Cf. Martin v. Georgia Dept. of Public Safety, 257 Ga. 300, 357 S.E.2d 569, 572 (1987) (under Georgia 1983 Constitution, creation of DOAS liability trust fund waived state sovereign immunity to the extent of coverage for insured employees sued in state court)
The issue whether the DOAS liability trust fund constitutes state funds for Eleventh Amendment purposes is not before us, and we do not decide it. Nor do we decide coverage to which defendants might be entitled, for individual or personal liability, under the insurance contract put into evidence in this case. We note only that the insurance policy's words seem to cover employees broadly and do not make plain that employees like these defendant are covered only for official capacity liabilities. One section of the policy provides "comprehensive general liability insurance" covering personal injury liability "resulting from any job-related occurrences caused by any insured," and another section provides "occupational errors or omissions liability insurance" covering liability "arising out of the performance of or failure to perform official duties in the insured's capacity as an officer or employee and caused by the insured." Pl.Exh. 14, Dept. of Admin. Svcs., "Broad Form State Employee Liability Agreement," Part 1, pp A & B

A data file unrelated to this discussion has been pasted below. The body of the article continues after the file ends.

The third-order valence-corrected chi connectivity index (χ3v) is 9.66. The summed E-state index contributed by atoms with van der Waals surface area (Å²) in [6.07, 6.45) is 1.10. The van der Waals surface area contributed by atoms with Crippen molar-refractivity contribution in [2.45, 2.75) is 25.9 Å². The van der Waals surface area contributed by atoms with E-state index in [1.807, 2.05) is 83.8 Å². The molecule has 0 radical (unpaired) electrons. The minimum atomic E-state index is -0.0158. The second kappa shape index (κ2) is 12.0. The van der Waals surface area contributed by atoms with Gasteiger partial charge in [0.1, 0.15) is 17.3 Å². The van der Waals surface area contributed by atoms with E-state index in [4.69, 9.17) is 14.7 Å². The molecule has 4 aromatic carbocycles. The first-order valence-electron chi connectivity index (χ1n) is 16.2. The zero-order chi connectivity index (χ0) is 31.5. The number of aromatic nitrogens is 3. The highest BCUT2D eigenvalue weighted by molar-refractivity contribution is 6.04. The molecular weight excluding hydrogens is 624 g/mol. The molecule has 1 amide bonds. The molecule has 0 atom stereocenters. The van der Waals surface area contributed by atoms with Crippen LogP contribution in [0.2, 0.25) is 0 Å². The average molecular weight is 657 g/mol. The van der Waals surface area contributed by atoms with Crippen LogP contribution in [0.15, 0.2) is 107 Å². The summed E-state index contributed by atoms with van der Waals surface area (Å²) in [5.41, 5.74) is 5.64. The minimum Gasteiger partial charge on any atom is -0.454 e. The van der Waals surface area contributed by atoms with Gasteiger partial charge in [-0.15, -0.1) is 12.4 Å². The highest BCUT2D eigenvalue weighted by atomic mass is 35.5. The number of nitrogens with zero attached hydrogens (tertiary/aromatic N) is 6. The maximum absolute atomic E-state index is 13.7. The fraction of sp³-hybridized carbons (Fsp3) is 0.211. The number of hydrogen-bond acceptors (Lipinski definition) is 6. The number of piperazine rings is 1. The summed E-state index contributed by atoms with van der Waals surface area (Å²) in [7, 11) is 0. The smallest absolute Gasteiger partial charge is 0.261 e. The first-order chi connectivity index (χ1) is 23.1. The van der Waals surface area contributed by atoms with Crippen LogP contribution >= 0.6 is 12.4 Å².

Hobbs's allegations were summarized in the pre-trial order:
Mrs. Hobbs contends that the traffic signalization at the intersection in question was improperly designed, engineered and maintained by the following agents of the Georgia Department of Transportation, to-wit: Jerry Gossett and Tony Chambers, Georgia DOT Traffic Engineers, and Ronald K. Colbin and Archie C. Burnham, state traffic engineers. The Georgia Department of Transportation is liable for the negligent acts of its agents in the engineering, design and maintenance of the signalization at the intersection in question. Mrs. Hobbs further contends that the operation and maintenance of the traffic signal in question also constituted a nuisance for which the Georgia Department of Transportation and its agents are liable to the Plaintiff for damages sought herein.
R. Vol. 1-46, App.C.
R. Vol. 2-56 (emphasis added)
R. Vol. 1-1, p 3 ("The actions of the Defendants ... combined jointly, proximately and severally to cause the injuries and damages complained of.")
The prospect of state insurance does not affect this point. Hobbs would have accepted payments from the Georgia insurance trust fund on behalf of any of the insured defendants had that been possible. But nothing in Hobbs' suit suggests she abandoned her right to recover from the individual defendants' personal assets other than insurance proceeds
R. Vol. 1-41; 785 F.Supp. at 986